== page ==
It's kinda turning into vaporware, they promised to fully develop the desired features but then went dark. Back when it was out it was significantly faster than FB touch, granted this was back in Gingerbread days.

            Either FB picked up the technologies in their current touch site, or the extra resources on phones today negate the speed difference.

      • mikeym0p

        The 'improved' version can still use work, and according to recent findings most of the improvements was made just by switching to naitive code (as naitive as dalvik can get). Their mobile site still works best IMO, and web is also their forte.

        You also neglected the feature parity the Android version suffers from compared to the iOS one. If they ditch both apps and write on web app, that problem is gone. In addition to the speed (not smoothness, efficiency) problem on Android.

        Also Casin is on the same page as me. The 'power of HTML5' demo was exceptional compared to the Facebook app.

        • http://turbofool.com Jarrett Lennon Kaufman

          You managed to miss my point entirely. You suggested the Facebook team, the same team responsible for the terrible web-based app to begin with, followed by the less terrible native app, go BACK to a web-based app. That team has already proven themselves incapable of making a good web-based app.

          Also, I see no evidence that push notifications, and a lot of the more advanced functions of the Facebook app, would be possible if they went web-based.

          And what remaining feature parity issues are there? I'm not aware of any.

          • mikeym0p

            Who's to say they're incapable? To me it looked like they didn't take the Android platform seriously, and bet on it flopping.

            I can think of several ways to get push notifications working from a web app. It's been done before.

          • http://turbofool.com Jarrett Lennon Kaufman

            They started taking Android seriously well before they made the switch. They finally made the switch because they couldn't figure out how to get it to run well as a web app, so gave up and moved to native.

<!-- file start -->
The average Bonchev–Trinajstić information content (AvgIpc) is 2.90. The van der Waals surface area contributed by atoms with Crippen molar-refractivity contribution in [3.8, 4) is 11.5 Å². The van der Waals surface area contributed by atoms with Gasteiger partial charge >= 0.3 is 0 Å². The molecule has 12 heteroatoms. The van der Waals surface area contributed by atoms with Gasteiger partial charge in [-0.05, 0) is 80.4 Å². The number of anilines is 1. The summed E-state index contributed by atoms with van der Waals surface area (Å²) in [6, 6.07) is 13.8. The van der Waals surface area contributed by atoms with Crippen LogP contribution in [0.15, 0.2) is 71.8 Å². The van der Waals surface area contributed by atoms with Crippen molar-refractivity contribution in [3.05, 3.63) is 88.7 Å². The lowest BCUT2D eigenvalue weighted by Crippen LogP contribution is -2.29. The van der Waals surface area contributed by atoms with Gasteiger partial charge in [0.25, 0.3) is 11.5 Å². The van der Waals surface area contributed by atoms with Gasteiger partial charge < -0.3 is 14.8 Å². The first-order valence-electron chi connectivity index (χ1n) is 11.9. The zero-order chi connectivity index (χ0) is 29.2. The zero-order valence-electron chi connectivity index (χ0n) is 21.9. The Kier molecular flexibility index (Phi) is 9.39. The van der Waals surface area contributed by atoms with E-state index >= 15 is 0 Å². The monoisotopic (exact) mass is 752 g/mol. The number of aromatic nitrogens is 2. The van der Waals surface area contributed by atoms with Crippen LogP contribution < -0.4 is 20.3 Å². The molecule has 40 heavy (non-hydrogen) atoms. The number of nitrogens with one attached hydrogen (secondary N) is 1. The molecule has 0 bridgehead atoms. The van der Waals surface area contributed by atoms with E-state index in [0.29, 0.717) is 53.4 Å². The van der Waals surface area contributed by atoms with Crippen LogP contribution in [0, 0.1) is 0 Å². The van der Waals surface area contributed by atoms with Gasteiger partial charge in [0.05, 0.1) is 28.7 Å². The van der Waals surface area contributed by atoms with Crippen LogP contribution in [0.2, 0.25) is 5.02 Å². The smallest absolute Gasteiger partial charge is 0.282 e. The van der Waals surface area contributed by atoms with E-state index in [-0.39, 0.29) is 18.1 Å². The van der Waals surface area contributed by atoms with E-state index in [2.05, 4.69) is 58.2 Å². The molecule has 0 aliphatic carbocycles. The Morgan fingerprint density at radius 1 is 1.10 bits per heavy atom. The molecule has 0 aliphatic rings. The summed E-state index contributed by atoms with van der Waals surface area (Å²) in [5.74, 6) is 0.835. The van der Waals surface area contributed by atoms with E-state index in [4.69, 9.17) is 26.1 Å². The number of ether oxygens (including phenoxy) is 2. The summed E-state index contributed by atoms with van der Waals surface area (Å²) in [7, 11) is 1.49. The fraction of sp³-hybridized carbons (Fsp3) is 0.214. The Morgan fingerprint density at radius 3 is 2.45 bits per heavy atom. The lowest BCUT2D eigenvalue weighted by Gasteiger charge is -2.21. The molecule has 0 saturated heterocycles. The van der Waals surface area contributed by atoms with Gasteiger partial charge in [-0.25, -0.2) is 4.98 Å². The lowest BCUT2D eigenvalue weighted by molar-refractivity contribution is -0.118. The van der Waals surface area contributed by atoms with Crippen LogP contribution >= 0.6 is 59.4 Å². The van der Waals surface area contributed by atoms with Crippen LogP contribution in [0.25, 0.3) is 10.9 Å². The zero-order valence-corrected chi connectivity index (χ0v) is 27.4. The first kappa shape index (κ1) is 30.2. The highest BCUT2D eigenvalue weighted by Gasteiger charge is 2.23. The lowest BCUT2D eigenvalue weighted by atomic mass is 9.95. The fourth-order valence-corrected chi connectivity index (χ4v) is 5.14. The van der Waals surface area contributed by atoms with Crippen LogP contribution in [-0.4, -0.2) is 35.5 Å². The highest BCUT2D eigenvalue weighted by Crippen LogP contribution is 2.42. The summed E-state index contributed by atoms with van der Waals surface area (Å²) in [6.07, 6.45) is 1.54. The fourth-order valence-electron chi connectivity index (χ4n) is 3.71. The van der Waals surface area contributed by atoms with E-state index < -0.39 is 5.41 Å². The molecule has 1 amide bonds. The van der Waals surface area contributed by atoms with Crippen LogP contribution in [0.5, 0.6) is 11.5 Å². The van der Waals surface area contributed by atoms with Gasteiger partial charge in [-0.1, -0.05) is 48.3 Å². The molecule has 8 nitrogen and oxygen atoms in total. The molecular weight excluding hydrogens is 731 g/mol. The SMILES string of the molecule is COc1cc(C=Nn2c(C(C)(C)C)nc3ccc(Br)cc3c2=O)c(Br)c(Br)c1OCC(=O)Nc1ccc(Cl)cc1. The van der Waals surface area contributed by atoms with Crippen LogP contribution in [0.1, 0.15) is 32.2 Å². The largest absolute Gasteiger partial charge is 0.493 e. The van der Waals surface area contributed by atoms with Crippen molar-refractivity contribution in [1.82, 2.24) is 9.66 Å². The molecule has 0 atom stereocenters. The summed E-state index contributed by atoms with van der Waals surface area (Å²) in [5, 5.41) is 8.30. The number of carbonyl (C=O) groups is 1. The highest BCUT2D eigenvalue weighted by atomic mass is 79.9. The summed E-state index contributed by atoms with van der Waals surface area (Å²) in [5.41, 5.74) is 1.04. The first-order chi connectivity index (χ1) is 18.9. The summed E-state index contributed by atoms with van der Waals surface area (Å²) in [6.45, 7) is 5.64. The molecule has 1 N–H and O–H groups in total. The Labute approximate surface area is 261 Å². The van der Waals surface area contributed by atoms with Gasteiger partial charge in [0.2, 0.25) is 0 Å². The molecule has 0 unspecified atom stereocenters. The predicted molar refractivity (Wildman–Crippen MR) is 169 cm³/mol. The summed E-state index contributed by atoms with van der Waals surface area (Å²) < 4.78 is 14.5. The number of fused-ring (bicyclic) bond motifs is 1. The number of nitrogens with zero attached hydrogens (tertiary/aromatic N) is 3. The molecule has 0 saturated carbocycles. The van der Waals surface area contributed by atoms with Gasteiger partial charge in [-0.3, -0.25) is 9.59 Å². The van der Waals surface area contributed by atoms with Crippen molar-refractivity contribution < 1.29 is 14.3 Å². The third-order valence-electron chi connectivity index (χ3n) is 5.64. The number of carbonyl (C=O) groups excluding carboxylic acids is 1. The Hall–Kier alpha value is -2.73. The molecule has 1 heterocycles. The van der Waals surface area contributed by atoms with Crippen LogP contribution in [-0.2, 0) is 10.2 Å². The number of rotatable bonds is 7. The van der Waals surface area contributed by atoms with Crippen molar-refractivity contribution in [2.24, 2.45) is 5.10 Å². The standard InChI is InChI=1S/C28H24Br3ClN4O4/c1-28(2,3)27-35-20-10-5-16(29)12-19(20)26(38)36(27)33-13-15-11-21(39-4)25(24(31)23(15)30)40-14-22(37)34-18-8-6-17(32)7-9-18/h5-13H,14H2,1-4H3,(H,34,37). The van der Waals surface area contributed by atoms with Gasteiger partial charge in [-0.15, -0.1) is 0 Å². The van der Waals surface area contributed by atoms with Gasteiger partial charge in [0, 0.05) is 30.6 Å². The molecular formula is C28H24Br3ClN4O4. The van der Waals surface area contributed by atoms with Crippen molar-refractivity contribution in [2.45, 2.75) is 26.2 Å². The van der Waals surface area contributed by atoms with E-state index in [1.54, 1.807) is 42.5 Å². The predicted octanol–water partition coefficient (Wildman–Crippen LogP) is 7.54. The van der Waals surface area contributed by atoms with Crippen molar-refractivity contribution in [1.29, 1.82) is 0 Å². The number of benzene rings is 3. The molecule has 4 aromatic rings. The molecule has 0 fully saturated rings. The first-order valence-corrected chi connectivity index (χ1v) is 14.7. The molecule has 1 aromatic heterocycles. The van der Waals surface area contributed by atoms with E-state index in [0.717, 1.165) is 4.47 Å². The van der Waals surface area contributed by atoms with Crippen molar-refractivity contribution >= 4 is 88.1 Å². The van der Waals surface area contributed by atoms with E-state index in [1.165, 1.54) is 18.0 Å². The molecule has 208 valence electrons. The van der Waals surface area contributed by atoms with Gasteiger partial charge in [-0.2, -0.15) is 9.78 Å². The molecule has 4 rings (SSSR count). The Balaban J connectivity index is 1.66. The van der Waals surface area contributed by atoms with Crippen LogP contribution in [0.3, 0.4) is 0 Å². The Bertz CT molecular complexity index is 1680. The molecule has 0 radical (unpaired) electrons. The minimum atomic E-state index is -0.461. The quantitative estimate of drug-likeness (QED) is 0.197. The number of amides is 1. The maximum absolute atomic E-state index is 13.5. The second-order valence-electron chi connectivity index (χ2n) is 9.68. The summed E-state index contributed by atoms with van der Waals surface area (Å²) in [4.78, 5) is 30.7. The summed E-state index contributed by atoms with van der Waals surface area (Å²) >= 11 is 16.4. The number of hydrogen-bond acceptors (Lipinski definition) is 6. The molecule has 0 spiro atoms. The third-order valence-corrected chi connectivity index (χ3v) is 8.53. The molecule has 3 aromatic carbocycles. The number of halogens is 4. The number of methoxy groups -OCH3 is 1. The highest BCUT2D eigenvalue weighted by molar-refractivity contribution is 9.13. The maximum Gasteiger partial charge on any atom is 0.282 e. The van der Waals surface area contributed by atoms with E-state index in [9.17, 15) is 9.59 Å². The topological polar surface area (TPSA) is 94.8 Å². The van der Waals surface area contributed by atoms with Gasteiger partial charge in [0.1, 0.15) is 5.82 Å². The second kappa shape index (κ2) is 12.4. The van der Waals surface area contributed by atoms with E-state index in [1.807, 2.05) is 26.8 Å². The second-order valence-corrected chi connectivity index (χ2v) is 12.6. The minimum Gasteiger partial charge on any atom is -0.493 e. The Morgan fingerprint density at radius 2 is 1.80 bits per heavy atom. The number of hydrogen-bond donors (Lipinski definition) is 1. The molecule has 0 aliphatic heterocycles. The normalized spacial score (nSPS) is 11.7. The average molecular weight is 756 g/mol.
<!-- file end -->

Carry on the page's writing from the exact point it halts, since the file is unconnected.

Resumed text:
And I'm all ears about how these rich notifications would work, with calendar integration and the like, with a web app.

          • mikeym0p

            Here's a couple of backend utilities that enable push notifications:

            And look at Firefox OS, HTML5 at the core, I can see where you're coming from, a web app smartphone platform isn't far fetched.

          • http://turbofool.com Jarrett Lennon Kaufman

            I think you and I are looking at the concept of notifications differently. At least at this stage, those services seem to provide real-time push TO the web page itself. Like a notifications throbber in the corner. They require the page be running and communicating with them in some way. That's very different from the app being closed and me getting a push notification in my notification bar letting me know I have an update that I then hit to open the app and load it.

  • duse

    Good for websites that you wish you could use in a slightly more app-like way, such as Grooveshark.

  • JPB

    Muahaha.....the Chromification of Android begins! And the "For Your Desktop" stuff on Chrome means that we're also seeing the Androidification of Chrome! Makes you wonder how soon the two will merge entirely.

    • QwietStorm

      Chromification. You should trademark that and sell it to Google.

      • atlouiedog

        Or the Red Hot Chili Peppers.

        • jayray78

          Dream of Chromification.....Dream of Chromification!!!!

    • Jose Roman

      Good point, the word we can name this is Fusion, two different OS but fusioned to make compability in both platform. A good example are Goku and Vegeta, two guys that hate one of each other but when the fusion, they transform in Gogeta, one of the strongest character in Dragon Ball history...

      • jesusmbaez

        What you just said sir is amazing.

      • cy_n_ic

        The power level of this comment is over TEN THOUSAND!!!

      • Anders CT

        Awesome x 1000

      • bluesynk

        My mind is officially blown.

  • engray

    Is problem with rebooting while turning off screen with open chrome beta still occur?

  • gspida

    Can someone explain the benefits to this? Is it just for say some website that don't have an official app? Thanks in advance

    • naysayer

      I think some websites are a lot better than there app counterparts. This feature appifies the websites further which means you don't have to deal with the Chrome UI if you don't want to. This makes certain apps even more superfluous.
      I hope this feature sees some adoption.

    • Thomas’

      FirefoxOS (and other) are using HTML5 apps.

      My guess is that they want Chrome to be able to present these on Android as they're presented on FirefoxOS.

    • blahmoomoo